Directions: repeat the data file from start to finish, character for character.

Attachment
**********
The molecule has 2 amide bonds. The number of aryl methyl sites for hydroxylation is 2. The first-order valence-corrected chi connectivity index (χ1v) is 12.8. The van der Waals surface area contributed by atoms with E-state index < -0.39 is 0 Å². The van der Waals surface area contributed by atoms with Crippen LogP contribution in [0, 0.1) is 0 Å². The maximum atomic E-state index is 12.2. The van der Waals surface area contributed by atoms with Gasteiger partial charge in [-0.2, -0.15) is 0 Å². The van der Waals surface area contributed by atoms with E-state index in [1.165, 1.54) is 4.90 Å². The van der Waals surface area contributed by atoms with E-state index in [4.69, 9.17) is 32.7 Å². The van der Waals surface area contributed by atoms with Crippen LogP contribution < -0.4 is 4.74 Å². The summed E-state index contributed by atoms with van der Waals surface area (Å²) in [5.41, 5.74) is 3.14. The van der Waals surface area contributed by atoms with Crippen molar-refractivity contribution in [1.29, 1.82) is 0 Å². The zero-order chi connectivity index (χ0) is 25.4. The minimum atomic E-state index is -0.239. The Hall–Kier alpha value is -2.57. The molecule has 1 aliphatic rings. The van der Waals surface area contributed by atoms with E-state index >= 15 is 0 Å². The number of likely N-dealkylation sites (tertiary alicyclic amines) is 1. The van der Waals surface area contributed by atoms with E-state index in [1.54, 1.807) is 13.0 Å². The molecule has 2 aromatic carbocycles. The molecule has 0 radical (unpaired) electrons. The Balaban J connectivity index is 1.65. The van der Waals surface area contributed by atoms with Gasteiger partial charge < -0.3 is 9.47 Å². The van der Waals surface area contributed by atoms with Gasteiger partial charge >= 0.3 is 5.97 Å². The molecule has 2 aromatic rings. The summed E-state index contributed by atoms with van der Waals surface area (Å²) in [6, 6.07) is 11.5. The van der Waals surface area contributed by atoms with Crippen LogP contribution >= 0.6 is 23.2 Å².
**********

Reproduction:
The molecule has 2 amide bonds. The number of aryl methyl sites for hydroxylation is 2. The first-order valence-corrected chi connectivity index (χ1v) is 12.8. The van der Waals surface area contributed by atoms with E-state index < -0.39 is 0 Å². The van der Waals surface area contributed by atoms with Crippen LogP contribution in [0, 0.1) is 0 Å². The maximum atomic E-state index is 12.2. The van der Waals surface area contributed by atoms with Gasteiger partial charge in [-0.2, -0.15) is 0 Å². The van der Waals surface area contributed by atoms with E-state index in [1.165, 1.54) is 4.90 Å². The van der Waals surface area contributed by atoms with E-state index in [4.69, 9.17) is 32.7 Å². The van der Waals surface area contributed by atoms with Crippen LogP contribution < -0.4 is 4.74 Å². The summed E-state index contributed by atoms with van der Waals surface area (Å²) in [5.41, 5.74) is 3.14. The van der Waals surface area contributed by atoms with Crippen molar-refractivity contribution in [1.29, 1.82) is 0 Å². The zero-order chi connectivity index (χ0) is 25.4. The minimum atomic E-state index is -0.239. The Hall–Kier alpha value is -2.57. The molecule has 1 aliphatic rings. The van der Waals surface area contributed by atoms with E-state index >= 15 is 0 Å². The number of likely N-dealkylation sites (tertiary alicyclic amines) is 1. The van der Waals surface area contributed by atoms with E-state index in [1.54, 1.807) is 13.0 Å². The molecule has 2 aromatic carbocycles. The molecule has 0 radical (unpaired) electrons. The Balaban J connectivity index is 1.65. The van der Waals surface area contributed by atoms with Gasteiger partial charge < -0.3 is 9.47 Å². The van der Waals surface area contributed by atoms with Gasteiger partial charge >= 0.3 is 5.97 Å². The molecule has 2 aromatic rings. The summed E-state index contributed by atoms with van der Waals surface area (Å²) in [6, 6.07) is 11.5. The van der Waals surface area contributed by atoms with Crippen LogP contribution >= 0.6 is 23.2 Å².